Rule One: proposition bets are the most profitable opportunity for sportsbooks. The Super Bowl is by far their greatest opportunity
There can be many accurate analogies to best describe proposition wagering, or prop betting, but think of it this way: nachos and cheese. Most all of us love them, but if you eat too many of them, we’re destined to get ill quickly. And no other party Sunday serves more nachos and cheese via proposition wagering than Super Bowl Sunday. Therefore, no other Sunday do more people get sick to their stomach. Get it??
I hate to be the killjoy, as I do enjoy nachos and cheese AND prop betting. But please, in moderation, and with much selective thought. And with over 500+ props on the board from the list of preferred sportsbooks, prepare to be served a menu comparative to no other during the year.
The Proposition Betting Rulebook
Proposition wagers unlike traditional spread wagering, line betting, teasers, totals, etc. is highly unconventional. It’s almost a child-like interpretation of “I’ll bet-ya” that bookmakers create (known as a proposition), to entice bettors at very unfavorable odds. Compared to the basic “dime-line”, whereas a bettor must win upon their selection, understanding they will pay the vigorish or commission of 10% for each losing wager.
Prop bets often offer much higher spreads plus lure bettors at very unfavorable odds to balance action. Rule One is quite simple: proposition wagers are the most profitable opportunity for sportsbooks. The Super Bowl is their ultimate New Years Eve party to jack up the prices, knowing mostly everyone is willing to pay.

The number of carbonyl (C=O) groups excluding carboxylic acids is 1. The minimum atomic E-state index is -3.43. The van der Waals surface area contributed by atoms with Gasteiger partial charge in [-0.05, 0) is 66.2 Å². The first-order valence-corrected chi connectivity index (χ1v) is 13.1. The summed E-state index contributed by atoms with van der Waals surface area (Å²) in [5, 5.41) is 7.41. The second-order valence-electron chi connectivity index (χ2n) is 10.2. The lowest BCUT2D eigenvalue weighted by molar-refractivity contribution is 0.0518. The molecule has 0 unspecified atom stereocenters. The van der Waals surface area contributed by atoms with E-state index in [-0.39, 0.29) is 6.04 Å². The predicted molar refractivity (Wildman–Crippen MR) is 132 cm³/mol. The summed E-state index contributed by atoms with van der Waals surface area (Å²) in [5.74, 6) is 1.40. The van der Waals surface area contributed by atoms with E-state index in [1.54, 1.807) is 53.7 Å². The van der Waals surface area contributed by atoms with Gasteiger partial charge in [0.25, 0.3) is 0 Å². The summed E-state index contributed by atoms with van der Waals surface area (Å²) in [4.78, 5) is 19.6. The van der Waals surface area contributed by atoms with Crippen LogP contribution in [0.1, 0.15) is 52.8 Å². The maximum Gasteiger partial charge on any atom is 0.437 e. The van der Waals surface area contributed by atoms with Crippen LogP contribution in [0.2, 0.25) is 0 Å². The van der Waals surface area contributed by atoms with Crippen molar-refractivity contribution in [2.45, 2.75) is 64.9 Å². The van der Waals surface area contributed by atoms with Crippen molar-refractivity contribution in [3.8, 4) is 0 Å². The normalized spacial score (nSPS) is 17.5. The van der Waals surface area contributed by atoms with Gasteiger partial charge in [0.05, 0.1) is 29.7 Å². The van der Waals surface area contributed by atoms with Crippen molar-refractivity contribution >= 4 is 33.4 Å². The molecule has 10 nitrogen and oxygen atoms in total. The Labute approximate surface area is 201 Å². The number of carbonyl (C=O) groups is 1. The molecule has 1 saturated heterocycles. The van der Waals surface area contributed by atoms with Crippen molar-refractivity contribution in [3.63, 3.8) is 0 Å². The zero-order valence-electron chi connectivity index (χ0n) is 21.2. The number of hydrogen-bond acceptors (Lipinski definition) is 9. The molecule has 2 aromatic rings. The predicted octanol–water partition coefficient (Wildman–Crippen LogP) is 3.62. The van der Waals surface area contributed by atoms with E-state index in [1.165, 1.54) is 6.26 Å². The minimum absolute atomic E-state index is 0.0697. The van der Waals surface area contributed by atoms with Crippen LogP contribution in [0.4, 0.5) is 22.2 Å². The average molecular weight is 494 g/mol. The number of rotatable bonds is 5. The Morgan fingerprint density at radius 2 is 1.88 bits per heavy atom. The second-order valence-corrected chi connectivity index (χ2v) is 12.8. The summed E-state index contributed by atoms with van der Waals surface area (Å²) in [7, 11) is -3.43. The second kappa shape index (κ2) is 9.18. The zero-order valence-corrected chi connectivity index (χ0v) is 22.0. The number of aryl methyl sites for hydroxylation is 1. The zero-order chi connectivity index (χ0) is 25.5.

That’s not to say we can’t enjoy A FEW, well researched, sensible prop wagers to balance the traditional diet of spread and total option of wagers on the big day. Akin to a sample of those tempting nachos and cheese appetizers to accompany the halftime party tray.
DOJ Ruining the Party
One bet is a lock for your Super Bowl prop party this year. The Depart of Justice (DOJ) and the NFL would like to ruin it. In testimony before a U.S. House of Representatives committee on Sept. 27, NFL Executive Vice President Jocelyn Moore asked Congress to let professional sports leagues and gambling regulators ban prop bets that involve the performance of individual athletes over the course of a game. That doesn’t even begin to also name the dozens of creative prop wagers conjured up for this Sunday by premiere sportsbooks like BetOnline, Bovada, 5Dimes and Diamond Sports.
If the NFL had its way, bets on things like passing touchdowns for Patriots quarterback Tom Brady or rushing yards for Rams running back Todd Gurley would be restricted — or even completely outlawed as too risky and vulnerable to manipulation or cheating. Quizzed on the issue this week in Atlanta, an NFL spokesman declared the league has not backed down on their position.
Joe Asher, CEO of William Hill US, the American division of the British bookmaker that runs several sportsbooks in the US, said the league’s request is a solution in search of a problem.
“We’ve been doing this for many years, and this issue is way overblown, "With the exception of the Super Bowl, player props are a tiny portion of the business — a fingernail on the world’s biggest man."
"Prop betting on the Super Bowl is quite popular and keeps people engaged throughout the game, even if it’s a blowout," Asher said. "We’ve never seen evidence of a player prop being manipulated."